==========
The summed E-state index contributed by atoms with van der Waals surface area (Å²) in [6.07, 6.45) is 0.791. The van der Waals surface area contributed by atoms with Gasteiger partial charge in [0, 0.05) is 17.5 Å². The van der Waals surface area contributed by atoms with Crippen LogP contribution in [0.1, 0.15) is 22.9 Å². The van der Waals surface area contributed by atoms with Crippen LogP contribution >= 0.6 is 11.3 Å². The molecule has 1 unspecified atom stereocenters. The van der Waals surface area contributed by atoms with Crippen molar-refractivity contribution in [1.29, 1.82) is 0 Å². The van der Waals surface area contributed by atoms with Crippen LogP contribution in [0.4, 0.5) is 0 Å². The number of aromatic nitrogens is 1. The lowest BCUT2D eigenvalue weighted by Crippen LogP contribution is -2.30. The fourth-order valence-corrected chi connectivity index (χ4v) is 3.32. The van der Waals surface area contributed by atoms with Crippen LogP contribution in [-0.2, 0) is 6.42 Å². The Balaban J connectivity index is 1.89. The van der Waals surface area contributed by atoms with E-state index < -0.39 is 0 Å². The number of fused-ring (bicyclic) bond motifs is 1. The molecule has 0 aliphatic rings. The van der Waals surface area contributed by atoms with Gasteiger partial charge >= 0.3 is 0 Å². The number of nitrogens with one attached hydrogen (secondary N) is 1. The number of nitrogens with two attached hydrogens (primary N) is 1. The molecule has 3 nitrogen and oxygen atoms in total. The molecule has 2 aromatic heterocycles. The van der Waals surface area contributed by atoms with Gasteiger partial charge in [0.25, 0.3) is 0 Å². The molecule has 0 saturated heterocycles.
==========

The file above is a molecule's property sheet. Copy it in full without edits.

The summed E-state index contributed by atoms with van der Waals surface area (Å²) in [6.07, 6.45) is 0.791. The van der Waals surface area contributed by atoms with Gasteiger partial charge in [0, 0.05) is 17.5 Å². The van der Waals surface area contributed by atoms with Crippen LogP contribution in [0.1, 0.15) is 22.9 Å². The van der Waals surface area contributed by atoms with Crippen LogP contribution >= 0.6 is 11.3 Å². The molecule has 1 unspecified atom stereocenters. The van der Waals surface area contributed by atoms with Crippen molar-refractivity contribution in [1.29, 1.82) is 0 Å². The van der Waals surface area contributed by atoms with Crippen LogP contribution in [0.4, 0.5) is 0 Å². The number of aromatic nitrogens is 1. The lowest BCUT2D eigenvalue weighted by Crippen LogP contribution is -2.30. The fourth-order valence-corrected chi connectivity index (χ4v) is 3.32. The van der Waals surface area contributed by atoms with Crippen LogP contribution in [-0.2, 0) is 6.42 Å². The Balaban J connectivity index is 1.89. The van der Waals surface area contributed by atoms with E-state index < -0.39 is 0 Å². The number of fused-ring (bicyclic) bond motifs is 1. The molecule has 0 aliphatic rings. The van der Waals surface area contributed by atoms with Gasteiger partial charge >= 0.3 is 0 Å². The number of nitrogens with one attached hydrogen (secondary N) is 1. The number of nitrogens with two attached hydrogens (primary N) is 1. The molecule has 3 nitrogen and oxygen atoms in total. The molecule has 2 aromatic heterocycles. The van der Waals surface area contributed by atoms with Gasteiger partial charge in [0.25, 0.3) is 0 Å². The molecule has 0 saturated heterocycles.